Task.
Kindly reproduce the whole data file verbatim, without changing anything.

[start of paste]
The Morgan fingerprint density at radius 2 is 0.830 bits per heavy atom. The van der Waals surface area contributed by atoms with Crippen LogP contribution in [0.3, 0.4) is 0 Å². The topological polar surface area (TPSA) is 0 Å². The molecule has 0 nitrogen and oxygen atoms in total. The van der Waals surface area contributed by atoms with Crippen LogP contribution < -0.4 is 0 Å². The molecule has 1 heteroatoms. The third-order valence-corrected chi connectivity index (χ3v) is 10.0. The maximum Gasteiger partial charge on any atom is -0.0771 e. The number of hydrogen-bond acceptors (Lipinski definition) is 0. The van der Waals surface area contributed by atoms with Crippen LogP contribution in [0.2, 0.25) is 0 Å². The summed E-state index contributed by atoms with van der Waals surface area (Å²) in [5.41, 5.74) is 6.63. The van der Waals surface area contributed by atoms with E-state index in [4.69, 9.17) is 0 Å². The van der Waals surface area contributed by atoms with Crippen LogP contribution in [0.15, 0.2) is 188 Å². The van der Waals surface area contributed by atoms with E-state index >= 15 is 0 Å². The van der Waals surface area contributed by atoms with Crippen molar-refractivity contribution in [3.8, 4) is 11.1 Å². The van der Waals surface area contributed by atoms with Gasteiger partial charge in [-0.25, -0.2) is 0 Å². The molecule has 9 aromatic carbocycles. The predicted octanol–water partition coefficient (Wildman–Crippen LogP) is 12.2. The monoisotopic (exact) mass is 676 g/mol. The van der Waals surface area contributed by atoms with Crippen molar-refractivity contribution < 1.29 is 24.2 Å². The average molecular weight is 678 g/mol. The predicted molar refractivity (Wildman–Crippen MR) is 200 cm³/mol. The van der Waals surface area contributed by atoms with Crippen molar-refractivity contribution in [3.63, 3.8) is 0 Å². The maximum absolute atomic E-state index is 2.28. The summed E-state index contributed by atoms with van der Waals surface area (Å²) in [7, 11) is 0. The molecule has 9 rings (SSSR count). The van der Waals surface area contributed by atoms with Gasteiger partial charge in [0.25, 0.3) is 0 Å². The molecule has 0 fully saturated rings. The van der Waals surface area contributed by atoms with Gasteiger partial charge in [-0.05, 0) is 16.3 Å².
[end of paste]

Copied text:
The Morgan fingerprint density at radius 2 is 0.830 bits per heavy atom. The van der Waals surface area contributed by atoms with Crippen LogP contribution in [0.3, 0.4) is 0 Å². The topological polar surface area (TPSA) is 0 Å². The molecule has 0 nitrogen and oxygen atoms in total. The van der Waals surface area contributed by atoms with Crippen LogP contribution < -0.4 is 0 Å². The molecule has 1 heteroatoms. The third-order valence-corrected chi connectivity index (χ3v) is 10.0. The maximum Gasteiger partial charge on any atom is -0.0771 e. The number of hydrogen-bond acceptors (Lipinski definition) is 0. The van der Waals surface area contributed by atoms with Crippen LogP contribution in [0.2, 0.25) is 0 Å². The summed E-state index contributed by atoms with van der Waals surface area (Å²) in [5.41, 5.74) is 6.63. The van der Waals surface area contributed by atoms with E-state index in [4.69, 9.17) is 0 Å². The van der Waals surface area contributed by atoms with Crippen LogP contribution in [0.15, 0.2) is 188 Å². The van der Waals surface area contributed by atoms with E-state index >= 15 is 0 Å². The van der Waals surface area contributed by atoms with Crippen molar-refractivity contribution in [3.8, 4) is 11.1 Å². The van der Waals surface area contributed by atoms with Gasteiger partial charge in [-0.25, -0.2) is 0 Å². The molecule has 9 aromatic carbocycles. The predicted octanol–water partition coefficient (Wildman–Crippen LogP) is 12.2. The monoisotopic (exact) mass is 676 g/mol. The van der Waals surface area contributed by atoms with Crippen molar-refractivity contribution < 1.29 is 24.2 Å². The average molecular weight is 678 g/mol. The predicted molar refractivity (Wildman–Crippen MR) is 200 cm³/mol. The van der Waals surface area contributed by atoms with Crippen molar-refractivity contribution in [3.63, 3.8) is 0 Å². The maximum absolute atomic E-state index is 2.28. The summed E-state index contributed by atoms with van der Waals surface area (Å²) in [7, 11) is 0. The molecule has 9 rings (SSSR count). The van der Waals surface area contributed by atoms with Gasteiger partial charge in [0.25, 0.3) is 0 Å². The molecule has 0 fully saturated rings. The van der Waals surface area contributed by atoms with Gasteiger partial charge in [-0.05, 0) is 16.3 Å².